1st Kyu Brown Belt – Senior Learner. Earning the ikkyu requires demonstrating the whole core corpus of Judo techniques. It marks the completion of the learning curriculum where the technical range of Judo has been covered, but not necessarily mastered. The ikkyu needs to understand what constitutes Judo and begins to make more contributions to the Judo community through work as a technical official, refereeing or earning a coaching certification. The study of the Nage no Kata continues as both formal and randori application of Judo concepts deepen with practice. Competition success demonstrates competence in application and shorten the period of study.

1st Dan (Shodan) – Beginning Grade. The first black belt grade is perhaps the most misunderstood rank in all of Judo. While many consider the black belt to be the coveted completion of their Judo study, the shodan really represents the beginning of learning Judo on their own. The real work of learning Judo begins at Shodan when the judoka knows and can demonstrate the full range of techniques, has a record of application in practice, and a record of service to the community. The shodan has internalized enough of Judo concepts and principles to lead a student along the path of their learning and to lead their study.

The real beginning of Judo requires understanding the basics well enough to start work on developing one’s own Judo. Just as master craftsman must pass through an apprenticeship, the shodan has completed their apprenticeship and is ready to develop into a master. The work of mastery only begins at shodan and has not yet been completed. Unfortunately, many consider the black belt to be their final destination and leave Judo having “completed” their study.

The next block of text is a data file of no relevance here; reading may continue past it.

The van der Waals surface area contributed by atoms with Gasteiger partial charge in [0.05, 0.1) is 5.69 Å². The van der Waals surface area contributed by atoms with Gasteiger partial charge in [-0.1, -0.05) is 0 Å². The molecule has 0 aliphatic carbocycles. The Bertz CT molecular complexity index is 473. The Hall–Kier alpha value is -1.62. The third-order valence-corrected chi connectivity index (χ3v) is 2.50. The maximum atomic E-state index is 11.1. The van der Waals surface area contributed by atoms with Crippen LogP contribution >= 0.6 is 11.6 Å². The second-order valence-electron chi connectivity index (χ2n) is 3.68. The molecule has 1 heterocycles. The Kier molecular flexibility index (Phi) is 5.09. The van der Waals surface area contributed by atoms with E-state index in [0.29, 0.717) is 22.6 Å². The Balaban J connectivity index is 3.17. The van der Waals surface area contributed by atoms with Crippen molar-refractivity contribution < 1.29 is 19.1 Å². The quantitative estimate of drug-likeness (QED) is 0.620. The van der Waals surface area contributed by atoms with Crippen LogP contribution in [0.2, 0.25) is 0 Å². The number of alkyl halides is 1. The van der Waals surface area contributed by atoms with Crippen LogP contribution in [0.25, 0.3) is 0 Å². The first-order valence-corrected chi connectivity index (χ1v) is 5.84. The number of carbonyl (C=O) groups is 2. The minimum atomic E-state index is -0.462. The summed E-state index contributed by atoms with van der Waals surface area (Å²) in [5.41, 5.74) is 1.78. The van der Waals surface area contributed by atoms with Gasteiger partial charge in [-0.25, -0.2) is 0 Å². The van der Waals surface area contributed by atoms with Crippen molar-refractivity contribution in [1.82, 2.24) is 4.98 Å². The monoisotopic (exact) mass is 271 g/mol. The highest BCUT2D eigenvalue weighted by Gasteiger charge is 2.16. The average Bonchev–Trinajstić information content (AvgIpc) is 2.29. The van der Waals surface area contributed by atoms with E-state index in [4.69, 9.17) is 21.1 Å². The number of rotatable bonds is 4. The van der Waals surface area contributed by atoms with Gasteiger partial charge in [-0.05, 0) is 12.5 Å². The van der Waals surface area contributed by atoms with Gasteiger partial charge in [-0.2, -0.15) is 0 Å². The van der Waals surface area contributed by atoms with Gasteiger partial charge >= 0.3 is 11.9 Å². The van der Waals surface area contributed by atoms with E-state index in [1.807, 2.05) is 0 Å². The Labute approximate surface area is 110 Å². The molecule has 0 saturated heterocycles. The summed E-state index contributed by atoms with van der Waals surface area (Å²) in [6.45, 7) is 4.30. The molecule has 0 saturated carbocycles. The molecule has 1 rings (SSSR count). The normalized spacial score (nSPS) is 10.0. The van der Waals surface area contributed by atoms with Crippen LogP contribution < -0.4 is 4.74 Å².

2nd Dan-4th Dan – These ranks represent a progression through the process of truly internalizing the principles and practice of Judo. Progressive mastery of application and theory including understanding the grammar of Judo through the katas. Competition, teaching, and service comprise the routes though these ranks based on the personal path chosen by the judoka.

5th Dan  — Generally recognized as the completion of one’s study of Judo techniques and principles. The 5th dan can be said to truly understand Judo.

6th-9th Dan – These higher ranks represent the senior leadership of Judo and the Judo community. They recognize not only technical mastery but service, contribution, and leadership in the Judo community. The 6th-8th dan wear the red and white belt, the 9th and 10th dan a red belt.

10th Dan – The 10th dan is the highest rank awarded in Judo. Only a small number of men and one woman have earned this distinction. The 10th dan recognizes mastery of Judo.

12th Dan – No one has been awarded the 12th dan in Judo. Judo founder Jigoro Kano awarded several 10th dans during his lifetime. Martial arts traditions permit granting of rank up to two levels below one’s own rank and therefore Kano is often considered to be the only 12th dan in Judo.

4/6/2013 by Terence McPartland, Sandan, DC Judo. Please support DC Judo’s work in sharing Judo and Jujitsu with a contribution to our GoToTheMat crowdfunding campaign.

One response to “Why Belt Rank Matters